A Cubit Measure is an ancient measurement of length, which is approximately equal to the length of a forearm. A cubit was typically approximately 18 inches or 44 cm, though there was a long cubit of about 21 inches or 52 cm.
In simple words, a cubit meaning is, it is among the various ancient units of length based on the length of the forearm from the elbow to the tip of the middle finger and generally equivalent to around 18 inches or 46 centimetres.
The English word "cubit" comes from the Latin noun, viz: cubitum (which means an "elbow"), from the verb Cubo, Cubare, Cubui, Cubitum that means "to lie down", from which also comes the adjective "recumbent’.
One Cubit To Feet
One cubit is equal to 1.5 feet.
Cubit is a unit of linear measurement that was used by many ancient and medieval peoples.
It was originated in Egypt about 3000 BC; it thereafter marked its presence ubiquitous in the ancient world.
A cubit is usually taken as equal to 18 inches or 457 mm. This unit was based on the length of the arm from the elbow to the tip of the middle finger and was considered the equivalent of six palms or two spans. In various ancient cultures, it was as long as 21 inches or 531 mm.
Cubits of various lengths were found in many parts of the world in antiquity, during the Middle Ages, and also in early modern times. The term is still used in hedge laying, where the length of the forearm being often used to determine the interval between stakes positioned within the hedge.
The ancient Egyptian royal cubit or “meh niswt” is the earliest known standard measurement of length.
Cubit rods were used for the length measure. A number of these rods have survived: in which two are known from the tomb of Maya, i.e., the treasurer of the 18th dynasty pharaoh Tutankhamun, in Saqqara, and another was discovered in the tomb of Kha viz: TT8 in Thebes.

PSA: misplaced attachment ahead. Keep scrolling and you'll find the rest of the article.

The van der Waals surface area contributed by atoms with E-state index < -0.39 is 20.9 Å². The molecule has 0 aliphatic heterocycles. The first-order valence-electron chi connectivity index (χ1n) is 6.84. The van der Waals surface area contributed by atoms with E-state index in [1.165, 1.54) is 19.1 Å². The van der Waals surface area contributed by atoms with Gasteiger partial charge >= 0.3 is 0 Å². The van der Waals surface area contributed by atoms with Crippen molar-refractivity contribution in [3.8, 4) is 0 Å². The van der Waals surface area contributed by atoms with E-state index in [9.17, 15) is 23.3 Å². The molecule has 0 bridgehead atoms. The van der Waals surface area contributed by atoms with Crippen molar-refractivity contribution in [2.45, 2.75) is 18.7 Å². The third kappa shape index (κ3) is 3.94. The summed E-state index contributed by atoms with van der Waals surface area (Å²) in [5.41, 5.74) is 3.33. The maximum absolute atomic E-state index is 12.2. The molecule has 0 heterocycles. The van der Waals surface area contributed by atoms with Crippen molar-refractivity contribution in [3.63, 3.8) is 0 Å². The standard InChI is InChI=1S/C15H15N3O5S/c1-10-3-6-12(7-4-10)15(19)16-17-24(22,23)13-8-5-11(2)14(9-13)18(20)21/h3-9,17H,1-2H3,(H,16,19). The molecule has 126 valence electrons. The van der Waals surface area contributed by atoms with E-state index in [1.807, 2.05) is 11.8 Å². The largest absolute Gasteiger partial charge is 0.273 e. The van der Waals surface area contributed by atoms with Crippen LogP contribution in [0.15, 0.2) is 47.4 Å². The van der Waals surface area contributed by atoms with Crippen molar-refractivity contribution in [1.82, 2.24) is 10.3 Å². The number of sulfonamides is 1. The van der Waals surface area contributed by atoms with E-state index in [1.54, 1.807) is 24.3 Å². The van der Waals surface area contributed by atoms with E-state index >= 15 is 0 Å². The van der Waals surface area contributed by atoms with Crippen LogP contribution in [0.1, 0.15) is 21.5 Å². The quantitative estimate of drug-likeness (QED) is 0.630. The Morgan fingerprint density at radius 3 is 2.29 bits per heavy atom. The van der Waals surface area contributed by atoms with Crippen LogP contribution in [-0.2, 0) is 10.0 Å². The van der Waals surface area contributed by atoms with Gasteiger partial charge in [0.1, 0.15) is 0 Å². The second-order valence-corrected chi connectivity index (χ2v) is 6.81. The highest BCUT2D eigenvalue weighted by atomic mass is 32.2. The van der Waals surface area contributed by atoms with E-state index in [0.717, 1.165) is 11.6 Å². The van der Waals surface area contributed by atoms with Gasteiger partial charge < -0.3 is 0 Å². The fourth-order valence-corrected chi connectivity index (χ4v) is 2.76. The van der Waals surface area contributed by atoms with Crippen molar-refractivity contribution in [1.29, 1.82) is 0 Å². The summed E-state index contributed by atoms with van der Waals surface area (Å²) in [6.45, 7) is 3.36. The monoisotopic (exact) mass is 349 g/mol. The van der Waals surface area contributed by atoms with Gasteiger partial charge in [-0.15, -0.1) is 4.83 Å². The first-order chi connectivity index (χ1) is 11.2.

Fourteen such rods, including one double cubit rod, were taken and compared by Lepsius in 1865; these cubit rods range from 523.5 to 529.2 mm, i.e., from 20.61 to 20.83 inches in length, and were divided into seven palms, where each palm was divided into four fingers, and the fingers were further subdivided.
The standard of the cubit was called “Hebrew: אמה” in different countries and varied in different ages. This realization led the rabbis of the 2nd century CE to clarify the length of their cubits, stating that the measure of the cubit of which they have spoken "applies to the cubit of middle-size".
In this case, the need is to make use of a standard 6 handbreadths to each cubit, and which handbreadth was not to be perplexed/confused with a raised or outstretched palm, but rather one that was clinched and which handbreadth has the standard width of four fingerbreadths, where each fingerbreadth being equal to the width of a thumb, about 2.25 cm. This puts the handbreadth at roughly nine centimetres (3.5 inches), and 6 handbreadths or 1 cubit at 54 centimetres, i.e., 21 inches.
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History of Cubit
Epiphanius of Salamis, in his treatise On Weights and Measures, describes how it was plainly, in his day, was to take the measurement of the biblical cubit: "The cubit measure is a measure, but it is taken from the measurement of the forearm”.
Cubit is the part from the elbow to the wrist and the palm of the hand. The middle finger of the cubit measure being also stretched/extended at the same time and there being added below (it) the span, that is, of the hand, taken all together.
Rabbi Avraham Chaim Naeh put the linear measure of a cubit at 48 centimetres, i.e., 19 inches. Avrohom Yeshaya Karelitz (the "Chazon Ish"), accepted and put forth the length of a cubit at 57.6 centimetres (22.7 in).
Afterwards, Rabbi and philosopher “Maimonides”, following the “Talmud,” made a difference between the cubit of 6 handbreadths employed in ordinary measurements, and the cubit of 5 handbreadths employed in measuring the Golden Altar, the base of the altar of burnt offerings, the horns of the altar, and the circuit.